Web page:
Nineteen Martyrs of Aklan

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The Nineteen Martyrs of Aklan (Filipino: Labinsiyam na mga Martir ng Aklan; Spanish: Diecinueve mártires de Aklan) were Filipino patriots in Aklan, Capiz, Philippines (present-day Kalibo, Aklan) who were executed by musketry on March 23, 1897 at 2 am, for cooperating with the Katipunan during the Philippine Revolution against Spain.

Martyrs[edit]

  • Roman Aguirre
  • Tomas Briones
  • Valeriano Dalida
  • Domingo dela Cruz
  • Claro Delgado
  • Ángelo Fernández
  • Benito Iban
  • Candido Iban
  • Simeon Inocencio
  • Isidro Jimenez
  • Catalino Mangat
  • Lamberto Mangat
  • Valeriano Masinda
  • Maximo Mationg
  • Simplicio Reyes
  • Canuto Segovia
  • Gavino Sucgang
  • Francisco Villorente
  • Gavino Yunsal

History[edit]

General Francisco del Castillo, a close associate of Andres Bonifacio. This Aklanon Katipunero was tasked by Bonifacio to establish Katipunan in Panay Island. On March 17, 1897, the young patriot, defender of liberty and leader of the Aklan revolutionists was killed by an assassin during a fight in the present-day Pastrana Park. The untimely death of Gen. del Castillo had signaled the end of the major struggle for freedom in Aklan. His close friends, assistants and soldiers were forced to give up arms, some due to the promise of receiving amnesty. These Nineteen Men, weak from hunger and thirst and racked with rain, were bound together and forced into a black hole of a stone cell on Amadeo Street (now Nineteen Martyrs Street) in Kalibo. Here their hands were manacled and a long bamboo pole was passed through their locked arms across their mangled backs. Then they were strung high up against the wall of the cell, with their backs to the firing line, and during the first hours of March 23, they were shot to death. The few who did not die instantly were bayoneted. That was a night of darkness and terror in Kalibo. But such promise was quickly broken. So on the fateful day of March 23, 1897, the Martyrs of Aklan were executed.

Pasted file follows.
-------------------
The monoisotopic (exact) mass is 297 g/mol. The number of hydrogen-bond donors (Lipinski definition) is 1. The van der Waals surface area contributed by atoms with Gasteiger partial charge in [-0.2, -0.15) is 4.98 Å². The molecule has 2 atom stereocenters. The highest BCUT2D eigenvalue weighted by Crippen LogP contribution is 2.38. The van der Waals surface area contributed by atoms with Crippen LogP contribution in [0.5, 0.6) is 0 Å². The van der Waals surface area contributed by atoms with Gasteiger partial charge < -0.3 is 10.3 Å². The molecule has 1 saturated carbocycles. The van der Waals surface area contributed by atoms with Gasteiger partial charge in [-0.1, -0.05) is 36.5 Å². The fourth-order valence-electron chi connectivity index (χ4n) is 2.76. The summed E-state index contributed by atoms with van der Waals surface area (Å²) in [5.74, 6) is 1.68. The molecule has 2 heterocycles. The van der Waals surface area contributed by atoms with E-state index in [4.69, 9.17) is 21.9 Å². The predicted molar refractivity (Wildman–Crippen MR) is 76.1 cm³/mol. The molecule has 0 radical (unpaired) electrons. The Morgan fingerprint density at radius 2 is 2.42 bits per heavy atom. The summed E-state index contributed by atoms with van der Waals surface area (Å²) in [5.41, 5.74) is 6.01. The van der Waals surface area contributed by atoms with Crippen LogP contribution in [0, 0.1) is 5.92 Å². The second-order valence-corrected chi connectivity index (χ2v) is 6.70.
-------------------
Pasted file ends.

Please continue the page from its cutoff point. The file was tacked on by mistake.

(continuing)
Legacy[edit]

On March 23, 1897, all 19 prisoners were summarily executed by a firing squad in the town square. Their bodies were hastily buried in a mass grave inside a cemetery. In 1910, the Municipal Council of Kalibo changed the name of Amadeo Street to 19 Martires Street.

By virtue of a Municipal Council resolution, the mortal remains of 19 martyrs were transferred to a mausoleum at its present site at corner D. Maagma Sr. (formerly El Provenir) and Acevedo (formerly Magalona) Streets on March 23, 1926. The 19 Martyrs Mausuleum was named to Aklan Freedom Shrine in 1960. On March 29, 2019, the National Historical Commission of the Philippines has declared the Aklan Freedom Shrine as a "national historical shrine". Thereafter, a historical marker on the Nineteen Martyrs of Aklan was unveiled on April 25, 2019 at the Aklan Freedom Shrine.

In order to commemorate the death anniversary of the 19 Martyrs of Aklan, Republic Act No. 7806 was made into law setting the 23rd day of March of every year as a special public holiday in the Province of Aklan. A former general himself, President Fidel V. Ramos let Republic Act 7806 lapsed into law without his signature. And on September 1, 1994, in accordance with Article VI, Sec. 27(1) of the Constitution became law.

On the 102th martyrdom anniversary of the 19 Martyrs of Aklan on March 23, 2018, the National Historical Commission of the Philippines officially turned over to the Provincial Government of Aklan a tableau memorial in honor of the freedom heroes at the Goding Ramos Park.